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Intravenous Sedation Monitoring. 59 AMDG/Dental Squadron Technician Orientation Module. Training Objectives. Verification of current BLS training Use of automated monitoring equipment Physiologic norms and overview of medications Overview of medical emergencies

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Intravenous Sedation Monitoring

59 AMDG/Dental Squadron

Technician Orientation Module


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Training Objectives

  • Verification of current BLS training

  • Use of automated monitoring equipment

  • Physiologic norms and overview of medications

  • Overview of medical emergencies

  • “Code Blue” procedures and “Crash Cart” familiarization


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Levels of Anesthesia

  • Local anesthesia

  • Conscious Sedation

  • Deep Sedation

  • General Anesthesia


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Local Anesthesia

  • Elimination of sensations, particularly pain, by the administration of a topical application or regional administration or injection of a drug


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Conscious Sedation

  • A minimally depressed level of consciousness which allows the patient to independently and continuously maintain a patent airway and respond appropriately to verbal commands

    • Anxiolysis

    • Moderate Sedation


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Deep Sedation

  • A controlled state of depressed consciousness accompanied by a partial loss of protective reflexes and the ability to respond appropriately to verbal commands


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General Anesthesia

  • The elimination of all sensation accompanied by the loss of consciousness


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Stages of General Anesthesia

  • Stage I

    • Analgesia

  • Stage II

    • Delirium

  • Stage III

    • Surgical anesthesia

      • 4 planes of surgical anesthesia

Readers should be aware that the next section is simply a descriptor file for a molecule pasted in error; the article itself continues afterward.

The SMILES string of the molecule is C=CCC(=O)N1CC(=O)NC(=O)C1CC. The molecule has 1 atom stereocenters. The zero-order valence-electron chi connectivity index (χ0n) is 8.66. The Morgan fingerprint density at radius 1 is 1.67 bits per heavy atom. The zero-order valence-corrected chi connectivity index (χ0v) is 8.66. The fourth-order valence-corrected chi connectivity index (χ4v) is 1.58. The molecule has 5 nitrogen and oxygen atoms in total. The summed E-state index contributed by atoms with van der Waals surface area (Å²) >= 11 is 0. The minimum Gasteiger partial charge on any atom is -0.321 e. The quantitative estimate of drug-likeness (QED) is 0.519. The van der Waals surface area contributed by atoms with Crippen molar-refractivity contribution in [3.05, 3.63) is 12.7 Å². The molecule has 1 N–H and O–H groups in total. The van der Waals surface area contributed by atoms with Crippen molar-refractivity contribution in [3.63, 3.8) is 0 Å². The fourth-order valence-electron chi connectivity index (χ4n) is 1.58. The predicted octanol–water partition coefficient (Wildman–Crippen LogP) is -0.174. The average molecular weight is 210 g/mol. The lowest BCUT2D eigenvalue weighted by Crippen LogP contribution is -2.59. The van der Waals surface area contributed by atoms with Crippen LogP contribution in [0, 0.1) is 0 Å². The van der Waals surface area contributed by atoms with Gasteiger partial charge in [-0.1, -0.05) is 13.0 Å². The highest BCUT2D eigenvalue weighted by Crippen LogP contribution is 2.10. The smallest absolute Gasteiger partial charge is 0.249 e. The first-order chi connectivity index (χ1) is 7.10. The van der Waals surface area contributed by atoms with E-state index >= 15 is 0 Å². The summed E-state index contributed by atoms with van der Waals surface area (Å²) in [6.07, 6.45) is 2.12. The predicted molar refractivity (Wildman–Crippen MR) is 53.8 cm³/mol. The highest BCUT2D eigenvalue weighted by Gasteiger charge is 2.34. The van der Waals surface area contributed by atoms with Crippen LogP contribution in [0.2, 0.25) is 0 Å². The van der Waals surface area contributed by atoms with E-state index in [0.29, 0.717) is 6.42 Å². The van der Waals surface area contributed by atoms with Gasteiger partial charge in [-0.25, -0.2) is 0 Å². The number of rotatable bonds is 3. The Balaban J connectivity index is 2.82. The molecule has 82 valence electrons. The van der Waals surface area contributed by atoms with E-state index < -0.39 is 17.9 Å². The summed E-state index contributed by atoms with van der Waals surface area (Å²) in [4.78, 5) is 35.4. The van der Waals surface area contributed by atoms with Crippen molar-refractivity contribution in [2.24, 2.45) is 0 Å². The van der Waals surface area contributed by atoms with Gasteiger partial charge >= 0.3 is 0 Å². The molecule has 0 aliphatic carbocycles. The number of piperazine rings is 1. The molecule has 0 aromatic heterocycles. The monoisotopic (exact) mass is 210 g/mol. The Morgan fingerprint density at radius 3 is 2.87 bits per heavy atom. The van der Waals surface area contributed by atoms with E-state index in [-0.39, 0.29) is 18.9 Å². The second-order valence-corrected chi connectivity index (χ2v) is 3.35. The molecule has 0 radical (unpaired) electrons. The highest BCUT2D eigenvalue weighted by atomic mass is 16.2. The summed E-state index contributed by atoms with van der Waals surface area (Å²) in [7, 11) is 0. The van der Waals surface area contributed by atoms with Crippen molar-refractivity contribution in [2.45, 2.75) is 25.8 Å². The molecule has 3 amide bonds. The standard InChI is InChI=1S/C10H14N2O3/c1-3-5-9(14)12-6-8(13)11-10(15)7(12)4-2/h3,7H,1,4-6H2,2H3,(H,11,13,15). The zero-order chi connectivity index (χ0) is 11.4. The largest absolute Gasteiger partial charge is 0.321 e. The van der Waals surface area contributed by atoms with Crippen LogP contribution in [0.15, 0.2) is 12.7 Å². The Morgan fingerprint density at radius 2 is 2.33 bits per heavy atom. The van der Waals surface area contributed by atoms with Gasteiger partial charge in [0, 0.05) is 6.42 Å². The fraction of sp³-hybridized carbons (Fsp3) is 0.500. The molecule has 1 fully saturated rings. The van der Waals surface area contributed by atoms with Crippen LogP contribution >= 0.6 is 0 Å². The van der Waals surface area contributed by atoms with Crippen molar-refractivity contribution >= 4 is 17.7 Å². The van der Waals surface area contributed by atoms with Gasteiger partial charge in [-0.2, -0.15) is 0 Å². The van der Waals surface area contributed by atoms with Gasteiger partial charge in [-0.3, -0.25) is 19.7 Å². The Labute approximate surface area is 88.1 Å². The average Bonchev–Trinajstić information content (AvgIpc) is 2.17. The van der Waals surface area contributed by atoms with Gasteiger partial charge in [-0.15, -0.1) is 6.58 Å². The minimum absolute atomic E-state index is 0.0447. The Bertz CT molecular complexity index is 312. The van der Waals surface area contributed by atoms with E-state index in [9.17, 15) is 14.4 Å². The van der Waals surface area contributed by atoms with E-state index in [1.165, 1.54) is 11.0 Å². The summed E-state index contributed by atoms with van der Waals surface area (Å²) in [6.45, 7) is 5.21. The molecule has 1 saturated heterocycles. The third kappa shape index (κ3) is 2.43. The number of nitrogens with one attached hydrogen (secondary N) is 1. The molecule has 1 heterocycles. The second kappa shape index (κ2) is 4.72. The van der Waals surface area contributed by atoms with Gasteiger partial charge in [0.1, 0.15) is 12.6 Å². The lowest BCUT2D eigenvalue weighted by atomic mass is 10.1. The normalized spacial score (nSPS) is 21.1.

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Stages of General Anesthesia

  • Stage IV

    • Medullary paralysis


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Level of Anesthesia

  • In the OMFS clinic, Dunn Dental Clinic and MacKown Dental Clinic …..

    • Stage I

      • Otherwise known as “Conscious Sedation”

  • In the Wilford Hall Medical Center OSOR

    • Stage III

      • “Deep Sedation”

      • General Anesthesia


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Provider Training

  • Must be able to safely manage 1 level of anesthesia beyond plane to be achieved

    • If practicing Deep Sedation you must be able to manage general anesthesia


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Technician Responsibilities

  • Pre-Procedure

    • Equipment

      • Instruments

      • Venipuncture

      • Monitors

      • Emergency Supplies

        • “Crash Cart”

        • Cardiac Monitor

    • Medications


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Technician Responsibilities

  • Pre-Procedure Patient Assessment

    • Vital Signs

    • Allergies

    • Contacts/Dentures

    • NPO status

    • Changes in medical history

      • URI

      • Hospitalizations

      • Sick family members


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Special Considerations

  • Pediatric patients

    • Not “little adults”

  • Geriatric patients

    • Unique subclass of patients with physiological changes complicating treatment


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“Show Stoppers”

  • Food or fluid intake 6 hours prior to surgery

  • Clear fluid intake within 2 hours of surgery

    • Can read newspaper print when looking through liquid

  • Recent alcohol ingestion

  • Recreational drug use

  • Pregnancy

  • Thyroid Dysfunction


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“Show Stoppers”

  • Recent asthma attack or respiratory failure

  • Treatment with MAO inhibitors

  • Tricyclic Antidepressants

  • Adrenal Dysfunction

  • Renal Dysfunction


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Technician Responsibilities

  • Pre-Procedure Patient Assessment

    • Informed Consent

    • Escort Present

    • Establishes patient’s mental status

      • Under the influence of alcohol or drugs

      • Oriented to person, place, time

    • Document on AF 1417